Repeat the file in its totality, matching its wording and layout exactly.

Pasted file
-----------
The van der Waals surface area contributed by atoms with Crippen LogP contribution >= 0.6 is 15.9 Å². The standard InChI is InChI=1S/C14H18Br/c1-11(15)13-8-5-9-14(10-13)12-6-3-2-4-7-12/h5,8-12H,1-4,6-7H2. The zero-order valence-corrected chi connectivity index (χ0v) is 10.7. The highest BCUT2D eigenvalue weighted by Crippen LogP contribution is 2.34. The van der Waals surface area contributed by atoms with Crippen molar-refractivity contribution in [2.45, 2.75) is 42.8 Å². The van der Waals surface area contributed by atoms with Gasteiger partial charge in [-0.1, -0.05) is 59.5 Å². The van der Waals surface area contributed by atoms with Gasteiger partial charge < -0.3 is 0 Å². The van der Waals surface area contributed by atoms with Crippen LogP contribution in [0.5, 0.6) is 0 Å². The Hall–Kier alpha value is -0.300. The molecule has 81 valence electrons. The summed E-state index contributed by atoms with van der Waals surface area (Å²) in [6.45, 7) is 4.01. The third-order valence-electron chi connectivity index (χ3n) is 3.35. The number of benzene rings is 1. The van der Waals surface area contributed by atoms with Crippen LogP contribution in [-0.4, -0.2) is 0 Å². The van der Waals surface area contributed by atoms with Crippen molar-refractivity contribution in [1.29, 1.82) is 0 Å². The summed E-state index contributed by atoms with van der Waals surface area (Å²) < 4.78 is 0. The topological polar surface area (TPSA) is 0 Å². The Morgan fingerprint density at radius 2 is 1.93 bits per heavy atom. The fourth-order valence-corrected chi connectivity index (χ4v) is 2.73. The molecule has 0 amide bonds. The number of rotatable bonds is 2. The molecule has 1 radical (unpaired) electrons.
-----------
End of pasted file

The van der Waals surface area contributed by atoms with Crippen LogP contribution >= 0.6 is 15.9 Å². The standard InChI is InChI=1S/C14H18Br/c1-11(15)13-8-5-9-14(10-13)12-6-3-2-4-7-12/h5,8-12H,1-4,6-7H2. The zero-order valence-corrected chi connectivity index (χ0v) is 10.7. The highest BCUT2D eigenvalue weighted by Crippen LogP contribution is 2.34. The van der Waals surface area contributed by atoms with Crippen molar-refractivity contribution in [2.45, 2.75) is 42.8 Å². The van der Waals surface area contributed by atoms with Gasteiger partial charge in [-0.1, -0.05) is 59.5 Å². The van der Waals surface area contributed by atoms with Gasteiger partial charge < -0.3 is 0 Å². The van der Waals surface area contributed by atoms with Crippen LogP contribution in [0.5, 0.6) is 0 Å². The Hall–Kier alpha value is -0.300. The molecule has 81 valence electrons. The summed E-state index contributed by atoms with van der Waals surface area (Å²) in [6.45, 7) is 4.01. The third-order valence-electron chi connectivity index (χ3n) is 3.35. The number of benzene rings is 1. The van der Waals surface area contributed by atoms with Crippen LogP contribution in [-0.4, -0.2) is 0 Å². The van der Waals surface area contributed by atoms with Crippen molar-refractivity contribution in [1.29, 1.82) is 0 Å². The summed E-state index contributed by atoms with van der Waals surface area (Å²) < 4.78 is 0. The topological polar surface area (TPSA) is 0 Å². The Morgan fingerprint density at radius 2 is 1.93 bits per heavy atom. The fourth-order valence-corrected chi connectivity index (χ4v) is 2.73. The molecule has 0 amide bonds. The number of rotatable bonds is 2. The molecule has 1 radical (unpaired) electrons.